The Seed Potato Organisation (SPO) is seeking seed potato growers to become members of the cooperative.

The organisation has said it aims to be of benefit to its members and their businesses and is now in a position to accept new members.

Jonnie Martin, SPO board member, said: “With a competent board and an able chairman, I see the SPO as best positioned to influence change and bring benefit.

“The SPO is an affordable organisation. As growers, we’re stronger together and I’d encourage all seed growers and stakeholders to join up.”

The board is currently comprised of nine seed potato growers, as well as Dr Phillip Burgess, the leader of Scottish Potatoes and technical expert, and Patrick Hughes, the supply chain and export specialist for the Scottish Agricultural Organisation Society (SAOS).

The initial cost to join SPO is £1,000 (which the organisation said will be used in establishing it and which can be redeemed in the future) and an annual membership fee of £29/ha, based on the area of seed growth.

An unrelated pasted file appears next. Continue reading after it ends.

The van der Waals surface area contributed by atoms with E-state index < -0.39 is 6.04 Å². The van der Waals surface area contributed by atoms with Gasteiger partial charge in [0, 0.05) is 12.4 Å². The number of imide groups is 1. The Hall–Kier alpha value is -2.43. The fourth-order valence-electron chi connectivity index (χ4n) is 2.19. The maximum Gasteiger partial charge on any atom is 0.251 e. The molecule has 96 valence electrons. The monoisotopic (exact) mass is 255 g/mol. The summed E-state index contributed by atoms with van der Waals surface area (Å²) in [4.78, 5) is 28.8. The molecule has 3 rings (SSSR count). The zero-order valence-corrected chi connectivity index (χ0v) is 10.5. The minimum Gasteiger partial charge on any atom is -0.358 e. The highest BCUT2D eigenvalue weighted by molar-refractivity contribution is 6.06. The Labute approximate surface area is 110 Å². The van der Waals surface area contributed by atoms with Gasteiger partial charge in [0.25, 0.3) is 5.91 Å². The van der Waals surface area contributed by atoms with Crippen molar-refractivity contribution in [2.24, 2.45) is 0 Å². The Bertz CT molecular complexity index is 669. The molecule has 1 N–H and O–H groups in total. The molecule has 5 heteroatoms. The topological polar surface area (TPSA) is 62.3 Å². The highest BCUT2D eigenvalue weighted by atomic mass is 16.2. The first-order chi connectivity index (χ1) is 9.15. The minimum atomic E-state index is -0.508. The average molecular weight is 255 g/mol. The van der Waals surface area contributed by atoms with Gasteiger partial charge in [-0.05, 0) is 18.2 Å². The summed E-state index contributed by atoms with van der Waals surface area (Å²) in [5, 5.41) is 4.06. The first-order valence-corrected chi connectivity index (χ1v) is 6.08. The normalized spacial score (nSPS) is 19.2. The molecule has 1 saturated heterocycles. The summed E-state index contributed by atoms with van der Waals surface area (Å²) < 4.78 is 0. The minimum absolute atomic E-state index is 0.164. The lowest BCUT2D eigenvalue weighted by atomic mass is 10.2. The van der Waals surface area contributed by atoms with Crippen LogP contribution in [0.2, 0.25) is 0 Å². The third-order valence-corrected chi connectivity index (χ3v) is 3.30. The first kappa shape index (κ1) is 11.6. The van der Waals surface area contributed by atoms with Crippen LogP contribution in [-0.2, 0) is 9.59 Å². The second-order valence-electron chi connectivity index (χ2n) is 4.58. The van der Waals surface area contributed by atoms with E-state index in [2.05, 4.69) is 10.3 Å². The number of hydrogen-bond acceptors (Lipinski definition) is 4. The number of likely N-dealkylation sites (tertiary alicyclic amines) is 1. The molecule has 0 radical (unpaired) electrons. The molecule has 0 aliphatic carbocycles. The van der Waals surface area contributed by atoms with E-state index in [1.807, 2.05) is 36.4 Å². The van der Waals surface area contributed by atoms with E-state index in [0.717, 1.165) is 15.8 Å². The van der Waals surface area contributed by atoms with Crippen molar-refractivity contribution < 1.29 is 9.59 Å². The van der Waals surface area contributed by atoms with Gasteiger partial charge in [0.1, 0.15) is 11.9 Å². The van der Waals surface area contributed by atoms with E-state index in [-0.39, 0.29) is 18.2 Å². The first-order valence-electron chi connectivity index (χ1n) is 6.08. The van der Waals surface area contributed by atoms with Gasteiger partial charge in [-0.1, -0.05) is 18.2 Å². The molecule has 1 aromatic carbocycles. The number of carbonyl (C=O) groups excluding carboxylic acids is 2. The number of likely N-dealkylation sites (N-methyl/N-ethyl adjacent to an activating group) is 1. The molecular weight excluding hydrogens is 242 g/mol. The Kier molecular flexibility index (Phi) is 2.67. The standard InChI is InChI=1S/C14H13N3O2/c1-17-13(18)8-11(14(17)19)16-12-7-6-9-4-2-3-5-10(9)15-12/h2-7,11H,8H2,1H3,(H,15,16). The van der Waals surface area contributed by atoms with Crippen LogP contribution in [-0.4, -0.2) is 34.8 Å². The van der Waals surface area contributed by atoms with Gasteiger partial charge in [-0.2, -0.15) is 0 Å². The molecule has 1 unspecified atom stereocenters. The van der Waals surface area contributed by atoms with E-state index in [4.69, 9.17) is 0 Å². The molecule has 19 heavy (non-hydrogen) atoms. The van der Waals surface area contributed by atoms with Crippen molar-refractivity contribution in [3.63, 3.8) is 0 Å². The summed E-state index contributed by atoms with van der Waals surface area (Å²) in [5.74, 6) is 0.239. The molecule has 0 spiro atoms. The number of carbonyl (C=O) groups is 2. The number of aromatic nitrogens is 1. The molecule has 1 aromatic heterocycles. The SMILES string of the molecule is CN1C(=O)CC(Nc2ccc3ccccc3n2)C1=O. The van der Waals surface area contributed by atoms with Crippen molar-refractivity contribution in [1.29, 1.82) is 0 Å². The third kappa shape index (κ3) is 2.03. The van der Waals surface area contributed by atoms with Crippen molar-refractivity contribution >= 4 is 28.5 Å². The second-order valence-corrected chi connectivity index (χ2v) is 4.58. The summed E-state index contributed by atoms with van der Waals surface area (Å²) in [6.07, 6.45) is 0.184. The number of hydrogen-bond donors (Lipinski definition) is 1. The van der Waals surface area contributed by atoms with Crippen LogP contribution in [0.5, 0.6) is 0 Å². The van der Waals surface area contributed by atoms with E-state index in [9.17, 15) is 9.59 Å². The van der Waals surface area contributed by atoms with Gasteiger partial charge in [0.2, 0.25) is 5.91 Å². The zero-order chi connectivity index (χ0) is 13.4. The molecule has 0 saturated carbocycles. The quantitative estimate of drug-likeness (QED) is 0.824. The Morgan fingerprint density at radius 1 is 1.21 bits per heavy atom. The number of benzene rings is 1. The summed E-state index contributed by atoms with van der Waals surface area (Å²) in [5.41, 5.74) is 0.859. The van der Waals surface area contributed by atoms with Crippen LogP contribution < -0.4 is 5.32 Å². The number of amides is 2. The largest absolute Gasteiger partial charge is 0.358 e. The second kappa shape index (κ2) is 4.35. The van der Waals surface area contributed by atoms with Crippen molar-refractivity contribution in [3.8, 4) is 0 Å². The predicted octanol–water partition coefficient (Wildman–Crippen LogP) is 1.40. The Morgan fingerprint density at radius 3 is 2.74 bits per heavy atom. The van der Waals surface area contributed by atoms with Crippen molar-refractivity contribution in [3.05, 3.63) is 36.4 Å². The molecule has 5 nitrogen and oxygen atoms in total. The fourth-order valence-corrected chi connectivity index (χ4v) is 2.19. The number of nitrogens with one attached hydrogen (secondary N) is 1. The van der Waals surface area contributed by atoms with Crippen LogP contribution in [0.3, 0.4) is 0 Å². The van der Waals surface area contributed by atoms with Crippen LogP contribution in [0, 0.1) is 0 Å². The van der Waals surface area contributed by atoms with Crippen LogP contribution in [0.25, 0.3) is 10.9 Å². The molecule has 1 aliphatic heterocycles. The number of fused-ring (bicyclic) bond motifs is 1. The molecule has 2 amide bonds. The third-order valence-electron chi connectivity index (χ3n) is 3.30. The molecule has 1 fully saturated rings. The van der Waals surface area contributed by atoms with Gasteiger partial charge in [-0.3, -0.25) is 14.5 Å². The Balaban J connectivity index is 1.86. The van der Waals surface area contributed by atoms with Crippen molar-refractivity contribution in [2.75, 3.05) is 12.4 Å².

The organisation has identified four main priorities:

  • Representing the views of growers;
  • Funding agronomy research, innovation, and services to benefit the seed sector;
  • Supporting the development of seed potato markets;
  • Ensuring the long term economic and environmental sustainability of the sector. 

An industry at a crossroads

SPO member and Angus-based seed grower, Rodney Harrison, said he joined the organisation as he felt the industry is “at a crossroads”.

“If we, as growers, sit back and do nothing, we could well find the industry suffers, or worse disappears,” he said.

“Joining the SPO gives me a voice to help ensure this great industry stays relevant.”

Board member Martin echoed Harrison’s concerns, saying the UK seed potato sector has many strengths, but to “protect and enhance its global reputation it needs a united and dynamic organisation”.

Martin said the SPO will, and must, work in partnership with both Science and Advice for Scottish Agriculture (SASA) and the Department of Environment, Food and Rural Affairs (Defra).

Martin said this must be done by the sector in order to ensure efficiency and high-quality seed production.